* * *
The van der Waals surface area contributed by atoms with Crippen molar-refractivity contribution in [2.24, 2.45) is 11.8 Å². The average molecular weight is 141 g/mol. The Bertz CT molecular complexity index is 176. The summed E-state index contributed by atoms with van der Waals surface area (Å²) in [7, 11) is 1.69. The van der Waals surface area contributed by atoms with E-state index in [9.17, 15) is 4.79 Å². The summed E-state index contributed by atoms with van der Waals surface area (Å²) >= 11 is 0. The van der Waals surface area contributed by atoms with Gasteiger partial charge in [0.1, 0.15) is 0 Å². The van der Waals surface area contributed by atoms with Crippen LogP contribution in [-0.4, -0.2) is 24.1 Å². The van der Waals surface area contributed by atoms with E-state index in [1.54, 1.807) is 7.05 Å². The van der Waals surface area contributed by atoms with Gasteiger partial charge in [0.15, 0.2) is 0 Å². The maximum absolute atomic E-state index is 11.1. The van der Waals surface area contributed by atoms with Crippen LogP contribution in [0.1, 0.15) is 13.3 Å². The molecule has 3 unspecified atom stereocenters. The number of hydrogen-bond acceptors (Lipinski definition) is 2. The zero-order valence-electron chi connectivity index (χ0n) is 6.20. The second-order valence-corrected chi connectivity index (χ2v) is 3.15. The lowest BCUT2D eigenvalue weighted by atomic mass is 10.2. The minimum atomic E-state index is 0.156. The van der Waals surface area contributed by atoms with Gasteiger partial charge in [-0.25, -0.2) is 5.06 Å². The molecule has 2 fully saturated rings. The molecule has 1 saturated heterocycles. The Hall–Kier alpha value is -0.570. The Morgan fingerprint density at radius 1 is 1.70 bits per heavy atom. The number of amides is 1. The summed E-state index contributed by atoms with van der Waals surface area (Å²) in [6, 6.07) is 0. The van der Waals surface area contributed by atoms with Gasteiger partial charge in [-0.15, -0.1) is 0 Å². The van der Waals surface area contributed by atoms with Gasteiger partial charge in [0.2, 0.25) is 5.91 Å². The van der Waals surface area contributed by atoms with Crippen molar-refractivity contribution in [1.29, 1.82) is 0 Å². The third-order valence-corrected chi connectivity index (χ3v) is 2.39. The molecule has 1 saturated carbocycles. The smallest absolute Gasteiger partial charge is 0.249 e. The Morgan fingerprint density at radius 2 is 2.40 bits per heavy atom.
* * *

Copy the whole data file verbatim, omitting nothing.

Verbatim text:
The van der Waals surface area contributed by atoms with Crippen molar-refractivity contribution in [2.24, 2.45) is 11.8 Å². The average molecular weight is 141 g/mol. The Bertz CT molecular complexity index is 176. The summed E-state index contributed by atoms with van der Waals surface area (Å²) in [7, 11) is 1.69. The van der Waals surface area contributed by atoms with E-state index in [9.17, 15) is 4.79 Å². The summed E-state index contributed by atoms with van der Waals surface area (Å²) >= 11 is 0. The van der Waals surface area contributed by atoms with Gasteiger partial charge in [0.1, 0.15) is 0 Å². The van der Waals surface area contributed by atoms with Crippen LogP contribution in [-0.4, -0.2) is 24.1 Å². The van der Waals surface area contributed by atoms with E-state index in [1.54, 1.807) is 7.05 Å². The van der Waals surface area contributed by atoms with Gasteiger partial charge in [0.15, 0.2) is 0 Å². The maximum absolute atomic E-state index is 11.1. The van der Waals surface area contributed by atoms with Crippen LogP contribution in [0.1, 0.15) is 13.3 Å². The molecule has 3 unspecified atom stereocenters. The number of hydrogen-bond acceptors (Lipinski definition) is 2. The zero-order valence-electron chi connectivity index (χ0n) is 6.20. The second-order valence-corrected chi connectivity index (χ2v) is 3.15. The lowest BCUT2D eigenvalue weighted by atomic mass is 10.2. The minimum atomic E-state index is 0.156. The van der Waals surface area contributed by atoms with Gasteiger partial charge in [-0.25, -0.2) is 5.06 Å². The molecule has 2 fully saturated rings. The molecule has 1 saturated heterocycles. The Hall–Kier alpha value is -0.570. The Morgan fingerprint density at radius 1 is 1.70 bits per heavy atom. The number of amides is 1. The summed E-state index contributed by atoms with van der Waals surface area (Å²) in [6, 6.07) is 0. The van der Waals surface area contributed by atoms with Gasteiger partial charge in [-0.15, -0.1) is 0 Å². The van der Waals surface area contributed by atoms with Gasteiger partial charge in [0.2, 0.25) is 5.91 Å². The van der Waals surface area contributed by atoms with Crippen molar-refractivity contribution in [1.29, 1.82) is 0 Å². The third-order valence-corrected chi connectivity index (χ3v) is 2.39. The molecule has 1 saturated carbocycles. The smallest absolute Gasteiger partial charge is 0.249 e. The Morgan fingerprint density at radius 2 is 2.40 bits per heavy atom.